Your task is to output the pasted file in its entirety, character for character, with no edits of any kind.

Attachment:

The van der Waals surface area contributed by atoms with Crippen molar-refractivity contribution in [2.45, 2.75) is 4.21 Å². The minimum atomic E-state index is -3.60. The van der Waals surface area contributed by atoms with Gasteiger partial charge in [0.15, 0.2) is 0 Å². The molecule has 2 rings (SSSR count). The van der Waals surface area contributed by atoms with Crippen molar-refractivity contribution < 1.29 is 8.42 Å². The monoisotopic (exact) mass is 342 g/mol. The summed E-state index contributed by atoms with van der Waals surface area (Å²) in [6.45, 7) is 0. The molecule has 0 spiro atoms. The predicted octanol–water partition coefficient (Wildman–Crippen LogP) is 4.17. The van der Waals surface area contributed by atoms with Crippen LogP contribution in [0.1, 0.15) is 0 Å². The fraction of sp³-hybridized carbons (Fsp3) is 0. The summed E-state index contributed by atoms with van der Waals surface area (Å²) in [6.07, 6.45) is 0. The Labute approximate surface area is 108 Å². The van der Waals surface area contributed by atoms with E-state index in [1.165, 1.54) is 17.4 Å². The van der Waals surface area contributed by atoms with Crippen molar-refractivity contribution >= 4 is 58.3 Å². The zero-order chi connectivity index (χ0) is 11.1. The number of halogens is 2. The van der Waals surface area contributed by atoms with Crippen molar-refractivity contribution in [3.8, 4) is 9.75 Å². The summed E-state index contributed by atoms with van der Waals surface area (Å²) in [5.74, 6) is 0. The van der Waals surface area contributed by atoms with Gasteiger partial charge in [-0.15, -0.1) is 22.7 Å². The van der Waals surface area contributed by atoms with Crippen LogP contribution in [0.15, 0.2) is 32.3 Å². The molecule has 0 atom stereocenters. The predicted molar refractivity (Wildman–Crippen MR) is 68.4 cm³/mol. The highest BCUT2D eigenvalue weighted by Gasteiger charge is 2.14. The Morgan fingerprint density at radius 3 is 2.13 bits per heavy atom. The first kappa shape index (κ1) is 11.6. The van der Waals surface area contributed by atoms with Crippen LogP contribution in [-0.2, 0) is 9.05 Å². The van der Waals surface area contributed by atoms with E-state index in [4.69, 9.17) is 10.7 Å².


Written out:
The van der Waals surface area contributed by atoms with Crippen molar-refractivity contribution in [2.45, 2.75) is 4.21 Å². The minimum atomic E-state index is -3.60. The van der Waals surface area contributed by atoms with Gasteiger partial charge in [0.15, 0.2) is 0 Å². The molecule has 2 rings (SSSR count). The van der Waals surface area contributed by atoms with Crippen molar-refractivity contribution < 1.29 is 8.42 Å². The monoisotopic (exact) mass is 342 g/mol. The summed E-state index contributed by atoms with van der Waals surface area (Å²) in [6.45, 7) is 0. The molecule has 0 spiro atoms. The predicted octanol–water partition coefficient (Wildman–Crippen LogP) is 4.17. The van der Waals surface area contributed by atoms with Crippen LogP contribution in [0.1, 0.15) is 0 Å². The fraction of sp³-hybridized carbons (Fsp3) is 0. The summed E-state index contributed by atoms with van der Waals surface area (Å²) in [6.07, 6.45) is 0. The Labute approximate surface area is 108 Å². The van der Waals surface area contributed by atoms with E-state index in [1.165, 1.54) is 17.4 Å². The van der Waals surface area contributed by atoms with Crippen molar-refractivity contribution >= 4 is 58.3 Å². The zero-order chi connectivity index (χ0) is 11.1. The number of halogens is 2. The van der Waals surface area contributed by atoms with Crippen molar-refractivity contribution in [3.8, 4) is 9.75 Å². The summed E-state index contributed by atoms with van der Waals surface area (Å²) in [5.74, 6) is 0. The van der Waals surface area contributed by atoms with Gasteiger partial charge in [-0.15, -0.1) is 22.7 Å². The van der Waals surface area contributed by atoms with Crippen LogP contribution in [0.15, 0.2) is 32.3 Å². The molecule has 0 atom stereocenters. The predicted molar refractivity (Wildman–Crippen MR) is 68.4 cm³/mol. The highest BCUT2D eigenvalue weighted by Gasteiger charge is 2.14. The Morgan fingerprint density at radius 3 is 2.13 bits per heavy atom. The first kappa shape index (κ1) is 11.6. The van der Waals surface area contributed by atoms with Crippen LogP contribution in [-0.2, 0) is 9.05 Å². The van der Waals surface area contributed by atoms with E-state index in [4.69, 9.17) is 10.7 Å².